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Why Democrats should be very afraid

By Amanda Marcotte
Tuesday, July 21, 2009 14:20 EDT
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Ezra has some of the text up of remarks Obama made on a conference call with progressive bloggers, and if you’re paranoid about health care reform being whittled down to meaninglessness due to congressional addiction to lobbyists’ sweet nothings, I can’t say his remarks were especially comforting.

I am less interested in making sure there’s a litmus test of perfection on every committee than I am in going ahead and getting a bill off the floor of the House and off the floor of the Senate. Eighty percent of those two bills will overlap. There’s going to be 20 percent that will be different in terms of how it will be funded, its approach to the public plan, its pay-or-play provisions.

The concern is that Obama is using the word “perfection” where your average health care reform supporter would say “feasibility”. We’re not stupid, and we know that for a lot of politicians, Obama included, getting something passed is more important than what actually gets passed a lot of the time, and he doesn’t even try to hide this. But for people out in the real world who need health insurance, a bill that’s been stripped of the most important elements, a workable public option, a health care reform bill that doesn’t actually get them affordable health care is no health care reform bill at all.

There is simply too much euphemism in these remarks for my comfort levels. Also, defensiveness. Like this:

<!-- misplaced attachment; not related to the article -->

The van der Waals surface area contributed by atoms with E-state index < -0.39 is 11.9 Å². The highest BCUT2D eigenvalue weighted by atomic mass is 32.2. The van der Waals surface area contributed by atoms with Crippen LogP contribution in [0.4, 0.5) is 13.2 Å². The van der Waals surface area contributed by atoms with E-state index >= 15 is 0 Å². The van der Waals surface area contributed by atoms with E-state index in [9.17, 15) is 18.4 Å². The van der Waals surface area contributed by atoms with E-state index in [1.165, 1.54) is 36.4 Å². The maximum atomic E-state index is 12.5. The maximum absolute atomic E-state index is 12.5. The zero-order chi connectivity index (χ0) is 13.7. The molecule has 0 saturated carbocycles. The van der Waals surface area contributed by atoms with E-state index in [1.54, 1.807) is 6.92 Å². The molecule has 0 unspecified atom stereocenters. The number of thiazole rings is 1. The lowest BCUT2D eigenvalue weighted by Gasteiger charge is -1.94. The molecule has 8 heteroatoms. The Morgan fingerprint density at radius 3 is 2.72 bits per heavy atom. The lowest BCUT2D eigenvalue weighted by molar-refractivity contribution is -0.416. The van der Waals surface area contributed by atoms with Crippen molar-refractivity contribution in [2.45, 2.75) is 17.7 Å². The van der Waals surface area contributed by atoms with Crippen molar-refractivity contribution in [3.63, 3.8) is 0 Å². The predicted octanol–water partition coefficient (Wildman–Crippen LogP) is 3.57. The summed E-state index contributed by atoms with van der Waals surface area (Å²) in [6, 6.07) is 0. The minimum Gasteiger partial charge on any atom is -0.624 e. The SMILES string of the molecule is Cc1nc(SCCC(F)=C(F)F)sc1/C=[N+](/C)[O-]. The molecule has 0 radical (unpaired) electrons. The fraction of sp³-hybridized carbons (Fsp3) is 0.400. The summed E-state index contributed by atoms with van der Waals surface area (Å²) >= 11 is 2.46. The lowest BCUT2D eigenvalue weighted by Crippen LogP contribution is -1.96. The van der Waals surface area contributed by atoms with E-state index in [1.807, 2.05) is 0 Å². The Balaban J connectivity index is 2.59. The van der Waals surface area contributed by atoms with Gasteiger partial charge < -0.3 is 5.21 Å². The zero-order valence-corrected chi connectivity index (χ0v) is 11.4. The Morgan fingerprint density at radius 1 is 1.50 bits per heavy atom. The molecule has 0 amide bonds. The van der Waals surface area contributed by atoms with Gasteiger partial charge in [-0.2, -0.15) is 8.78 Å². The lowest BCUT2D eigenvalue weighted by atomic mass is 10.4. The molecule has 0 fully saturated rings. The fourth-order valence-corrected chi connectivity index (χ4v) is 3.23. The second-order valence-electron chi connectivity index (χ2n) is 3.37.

We shouldn’t automatically assume that if any of the bills coming out of the committees don’t meet our test, that there is a betrayal or failure. I think it’s an honest process of trying to reconcile a lot of different interests in a very big bill.

It’s true that a lot of people have a part to play in all this, including doctors and nurses as well as people who want to politicize certain kinds of health care (especially abortion) and see this as an opportunity to do so. But at the end of the day, there are only two major interests that are at odds, and to suggest otherwise is throwing up a red herring. Those interested parties are insurance companies and people with human bodies and all their frailties. Insurance companies want to take as much money as they can from you while dispensing few to no services, to maximize profit. Human beings with bodies want to pay what they can afford and actually get care when they need it. There’s not really a way to make everyone happy in a situation where the two parties are completely at odds. Democrats may fancy that they’re compromise geniuses, but this is a split the baby problem. And fuck anyone who thinks insurance company profits are as (or in many cases more) important than the health care needs of their fellow human beings.